Monday, April 26, 2010

April is National Poetry Month

and I have not observed it.  I’m not sure why.  I like poetry.  But I just haven’t been tempted by poetry this month.

So, instead of a poem I’ll share this interview that the Yale Daily News did with poet Louise Glück.  Glück teaches two classes at Yale:  “Introduction to Verse Writing” and “Advanced Verse Writing”.   I haven’t read her latest work but I’ve read some of her earlier works and really liked them.

I’ll just share one part:

Q: How has being a teacher affected your life and your work?

A: It’s affected it profoundly, and as far as I can tell, entirely positively. When I was young, it seemed to me that [by teaching] I was presuming to confer what I did not possess. I also thought it was a distraction from my “sacred calling.” In my late 20s I found myself in the first of what would turn out to be many periods of prolonged silence. In that time, I did a reading at Goddard College. They suggested I come for a semester and teach. I was wary of teaching because I hadn’t myself completed college and because I feared that teaching would involve spending energies that should have been directed into my own work. But at the time I had no work. I had an epiphany: “I’m not going to turn out to be an artist. My dearest wish for myself will not be granted. And I’m going to have to figure out something better than secretarial work.” So I moved to Vermont four days before the semester started and took a room at a rooming house, and as soon as I started to teach, I started to write. The degree to which I learn from my students is almost impossible to communicate. I have never felt any conflict between teaching and writing. For me, they’re necessary companions.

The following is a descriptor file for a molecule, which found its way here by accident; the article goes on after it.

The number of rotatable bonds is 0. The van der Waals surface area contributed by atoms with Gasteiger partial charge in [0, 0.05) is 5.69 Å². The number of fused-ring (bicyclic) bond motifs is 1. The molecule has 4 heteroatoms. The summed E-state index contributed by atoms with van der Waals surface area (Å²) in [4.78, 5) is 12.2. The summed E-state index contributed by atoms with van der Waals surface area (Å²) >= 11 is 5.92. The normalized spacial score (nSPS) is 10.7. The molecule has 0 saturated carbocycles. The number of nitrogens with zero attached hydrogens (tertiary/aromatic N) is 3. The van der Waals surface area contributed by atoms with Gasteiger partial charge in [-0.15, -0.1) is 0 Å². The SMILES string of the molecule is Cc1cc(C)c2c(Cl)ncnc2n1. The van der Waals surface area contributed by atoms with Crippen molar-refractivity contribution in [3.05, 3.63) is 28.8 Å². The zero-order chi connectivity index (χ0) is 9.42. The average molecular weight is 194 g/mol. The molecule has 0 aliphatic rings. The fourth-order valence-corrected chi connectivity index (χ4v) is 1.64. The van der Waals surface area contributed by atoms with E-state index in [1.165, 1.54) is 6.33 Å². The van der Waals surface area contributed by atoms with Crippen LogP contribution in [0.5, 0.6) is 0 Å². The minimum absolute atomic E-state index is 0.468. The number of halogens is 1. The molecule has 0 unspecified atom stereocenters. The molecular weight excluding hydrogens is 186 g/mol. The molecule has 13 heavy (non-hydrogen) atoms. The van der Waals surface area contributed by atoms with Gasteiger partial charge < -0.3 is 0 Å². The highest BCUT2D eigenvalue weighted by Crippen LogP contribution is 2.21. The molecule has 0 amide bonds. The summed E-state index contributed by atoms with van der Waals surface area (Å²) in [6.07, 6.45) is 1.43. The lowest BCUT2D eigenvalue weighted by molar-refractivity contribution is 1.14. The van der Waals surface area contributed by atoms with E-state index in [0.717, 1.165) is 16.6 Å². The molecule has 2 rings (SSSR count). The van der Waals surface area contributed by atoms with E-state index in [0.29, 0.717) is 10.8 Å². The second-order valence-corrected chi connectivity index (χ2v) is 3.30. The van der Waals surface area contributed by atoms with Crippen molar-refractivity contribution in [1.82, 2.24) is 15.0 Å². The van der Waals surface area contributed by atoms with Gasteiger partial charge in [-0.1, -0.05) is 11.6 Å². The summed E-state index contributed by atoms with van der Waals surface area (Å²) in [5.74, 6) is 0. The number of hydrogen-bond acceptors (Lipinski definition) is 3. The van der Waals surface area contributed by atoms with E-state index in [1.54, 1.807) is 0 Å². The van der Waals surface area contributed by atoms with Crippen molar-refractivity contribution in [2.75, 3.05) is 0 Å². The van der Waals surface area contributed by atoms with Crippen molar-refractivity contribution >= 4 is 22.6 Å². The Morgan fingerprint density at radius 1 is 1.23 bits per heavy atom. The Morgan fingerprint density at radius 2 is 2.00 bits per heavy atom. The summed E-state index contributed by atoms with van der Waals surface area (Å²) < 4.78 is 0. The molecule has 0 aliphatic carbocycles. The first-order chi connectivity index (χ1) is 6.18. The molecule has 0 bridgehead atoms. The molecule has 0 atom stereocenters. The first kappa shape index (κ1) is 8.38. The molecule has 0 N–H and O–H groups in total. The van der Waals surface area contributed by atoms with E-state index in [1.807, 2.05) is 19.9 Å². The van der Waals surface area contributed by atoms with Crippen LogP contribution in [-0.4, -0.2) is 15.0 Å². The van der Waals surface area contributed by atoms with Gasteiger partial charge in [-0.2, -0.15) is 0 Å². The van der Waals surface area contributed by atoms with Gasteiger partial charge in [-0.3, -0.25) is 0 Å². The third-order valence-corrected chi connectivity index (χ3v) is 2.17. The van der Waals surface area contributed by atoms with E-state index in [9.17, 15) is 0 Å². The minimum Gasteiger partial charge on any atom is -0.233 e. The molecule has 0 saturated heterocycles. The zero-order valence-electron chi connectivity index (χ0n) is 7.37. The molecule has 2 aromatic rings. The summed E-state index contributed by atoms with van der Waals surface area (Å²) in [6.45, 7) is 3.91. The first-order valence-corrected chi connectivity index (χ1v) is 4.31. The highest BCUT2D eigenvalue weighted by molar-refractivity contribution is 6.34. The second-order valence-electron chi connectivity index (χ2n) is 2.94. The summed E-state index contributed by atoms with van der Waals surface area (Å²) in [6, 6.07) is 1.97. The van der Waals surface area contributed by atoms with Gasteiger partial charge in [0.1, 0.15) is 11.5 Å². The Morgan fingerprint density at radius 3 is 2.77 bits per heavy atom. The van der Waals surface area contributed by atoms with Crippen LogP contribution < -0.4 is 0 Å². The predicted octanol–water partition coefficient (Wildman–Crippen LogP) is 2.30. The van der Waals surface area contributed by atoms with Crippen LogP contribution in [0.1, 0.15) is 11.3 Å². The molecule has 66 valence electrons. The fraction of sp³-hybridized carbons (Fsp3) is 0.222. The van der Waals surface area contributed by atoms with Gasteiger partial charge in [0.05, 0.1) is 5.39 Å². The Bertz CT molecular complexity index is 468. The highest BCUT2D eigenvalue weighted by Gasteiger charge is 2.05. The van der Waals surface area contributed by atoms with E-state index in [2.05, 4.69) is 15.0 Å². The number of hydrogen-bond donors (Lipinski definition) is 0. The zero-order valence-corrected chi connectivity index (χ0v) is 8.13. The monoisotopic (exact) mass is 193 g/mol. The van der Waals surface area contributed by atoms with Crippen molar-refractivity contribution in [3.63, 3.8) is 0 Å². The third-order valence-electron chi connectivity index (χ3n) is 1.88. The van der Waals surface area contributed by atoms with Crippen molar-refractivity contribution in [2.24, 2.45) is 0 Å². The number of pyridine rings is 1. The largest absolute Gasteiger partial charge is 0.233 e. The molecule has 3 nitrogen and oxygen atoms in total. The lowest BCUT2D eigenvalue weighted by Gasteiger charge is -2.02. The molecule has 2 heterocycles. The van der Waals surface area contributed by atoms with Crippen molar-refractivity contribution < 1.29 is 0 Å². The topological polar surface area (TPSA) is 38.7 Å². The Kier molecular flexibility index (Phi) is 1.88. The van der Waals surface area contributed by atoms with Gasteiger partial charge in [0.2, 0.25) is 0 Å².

It’s not a long interview but well worth reading.

Oh, and she doesn’t like National Poetry Month.

Oh heck, I won’t give you a whole poem of hers, but I’ll give you a sliver of one:

 

On Sundays I walk my neighbor’s dog

so she can go to church to pray for her sick mother.

The dog waits for me in the doorway. Summer and winter

we walk the same road, early morning, at the base of the escarpment.

Sometimes the dog gets away from me—for a moment or two,

I can’t see him behind some trees. He’s very proud of this,

this trick he brings out occasionally, and gives up again

as a favor to me—

 

I encourage you to read the whole thing.